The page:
Alone the cruise ships off the coast of Mauritius speak volumes: together with the Seychelles, the island is one of the most popular destinations in the Indian Ocean! However, we had completely different plans. We wanted to compare the underwater fauna of Mauritius with that of Madagascar and the Seychelles. How different is the coral growth? Do the water values differ? So we loaded up two boats in the morning and set out to different dive sites.
It’s not easy to evaluate the growth rate of corals. But when you know when a wreck sank you can use this to assess coral growth rate very accurately. We visited the two wrecks Emily and Waterlilly, which sank in 1981 and 1982 respectively and were lying on sand at a depth of about 25m.
Acropora stone corals were growing on the side walls, and had reached a size of about 40 cm in 37 years. Thus the growth rate was only one centimetre per year. In the aquarium and in other places stone corals can grow over 10 cm a year!
At a depth of 25 metres, only a part of the sunlight spectrum penetrates the water. From a depth of 8 m the red part is completely absorbed and so everything appears quite blue at this depth. The coral types on the wreck show this reduced solar radiation very well. There are more soft corals than hard corals. Soft corals usually have no endosymbiontic algae (zooxanthellae) which depend on sunlight. They feed completely on plankton.
Wreck diving in a large group is a bit of a challenge. Smaller wrecks are quickly overcrowded and more air bubbles than wreck parts can be seen when photographing. Ideally you should be the first or the last on the wreck. Then you’ll get beautiful photos without any divers or air bubbles to bother you.
Any creatures inhabiting the wreck will still be there at the beginning of the dive. Later they’ll hide. We found lionfish, boxfish, paperfish and even some stonefish.
Only the anemone fish (Amphiprion chrysogaster) are patient enough to tolerate all the divers and their photography. Don’t forget they are bound there by the anemone.
The water analyses showed the following values: magnesium content 1220 mg/l, pH 8.2, KH 8 ° dKH, calcium 460 mg/l, density 1.025. Thus only the magnesium content differed from Madagascar, which was 120 mg/l higher there.
The water temperature of 25 °C was about 4-5 °C below that of Madagascar. Overall, biodiversity (variety and variability of life) was visibly lower than in northern Madagascar, which was only 1200 km northwest.
The JBL importer Goolam Sufraz and his brother organized a very interesting excursion for our research team on the last day. All in all we were very grateful to Goolam and his team. He was so much like a mother to us that we now refer to him as Mother Goolam. I’d like to take this occasion once more to thank him for his great help on site!! We went by speedboat to two small islands (Flat Island), which lay 16 km north of Mauritius. One island was surrounded by high cliffs and had beautiful cliff overhangs which sheltered the marine life underneath from the sun. I wonder why this island is called Flat Island!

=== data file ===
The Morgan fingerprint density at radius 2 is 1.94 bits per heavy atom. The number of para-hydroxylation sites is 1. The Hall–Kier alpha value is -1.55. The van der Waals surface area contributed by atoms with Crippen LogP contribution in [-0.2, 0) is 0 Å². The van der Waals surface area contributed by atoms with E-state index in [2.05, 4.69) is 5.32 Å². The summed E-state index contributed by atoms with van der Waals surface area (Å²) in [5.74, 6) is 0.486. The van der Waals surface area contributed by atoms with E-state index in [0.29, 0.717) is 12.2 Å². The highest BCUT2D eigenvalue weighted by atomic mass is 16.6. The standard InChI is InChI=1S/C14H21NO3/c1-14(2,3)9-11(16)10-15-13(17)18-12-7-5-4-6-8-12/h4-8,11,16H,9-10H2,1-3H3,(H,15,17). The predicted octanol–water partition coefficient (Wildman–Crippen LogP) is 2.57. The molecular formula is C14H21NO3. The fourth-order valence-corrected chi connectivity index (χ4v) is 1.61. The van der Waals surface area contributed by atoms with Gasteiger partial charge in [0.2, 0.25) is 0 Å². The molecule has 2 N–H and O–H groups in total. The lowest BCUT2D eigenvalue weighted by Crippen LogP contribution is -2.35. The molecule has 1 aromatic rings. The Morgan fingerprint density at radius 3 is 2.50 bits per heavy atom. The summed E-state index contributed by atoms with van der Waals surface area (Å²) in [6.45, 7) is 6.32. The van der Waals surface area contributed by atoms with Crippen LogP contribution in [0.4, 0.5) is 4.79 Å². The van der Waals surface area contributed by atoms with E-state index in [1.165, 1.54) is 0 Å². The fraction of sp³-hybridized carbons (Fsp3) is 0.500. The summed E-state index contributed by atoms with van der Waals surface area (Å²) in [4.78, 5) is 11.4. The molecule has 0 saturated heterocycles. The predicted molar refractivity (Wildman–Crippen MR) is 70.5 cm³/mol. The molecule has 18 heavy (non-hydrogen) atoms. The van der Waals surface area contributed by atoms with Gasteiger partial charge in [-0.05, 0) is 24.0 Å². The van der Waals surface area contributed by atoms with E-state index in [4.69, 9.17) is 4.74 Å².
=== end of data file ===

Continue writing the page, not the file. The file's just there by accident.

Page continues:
The water was extremely clear and the marine fauna was very different from that seen so far. We observed great numbers of large marine angelfish, rare butterflyfish and surgeonfish. We just had to be careful that the waves and the rocks didn’t process us into finely grated fish food. In this clear water free diving without scuba gear was ideal. The fish always show less shyness with snorkellers than with bubbling scuba divers.
But while we were in Mauritius, we didn’t want to miss its most beautiful pet shop! Besides his import work our importer operates this pet shop with aquarium tanks which are worth seeing. The minute he entered the shop our sales manager, Didier Lergenmuller, immediately started re-organising the space management on the shelves. In one of the aquariums we discovered the beautiful and endemic cichlid species Paratilapia polleni, which we unfortunately had not found in Madagascar.
Of course we were also interested in the rainforest and the freshwater biotopes of Mauritius. There was little or nothing about these in books or on the internet. A very experienced biologist accompanied us to a national park in the center of Mauritius. He very knowledgably answered our query about freshwater fish in the stream as we walked along: "There are almost no fish. Only one trout species lives here.“
But we could already see various fish species through the water surface. It was definitely an incentive to climb into what was unfortunately quite cold water. The goby species were difficult to identify, but we definitely saw a marbled eel and a Kuhlia species.
These encounters with freshwater fish happened completely unexpectedly. Countless species, unknown gobies and a marbled eel. We were glad to have our Bresser ActionCam with us.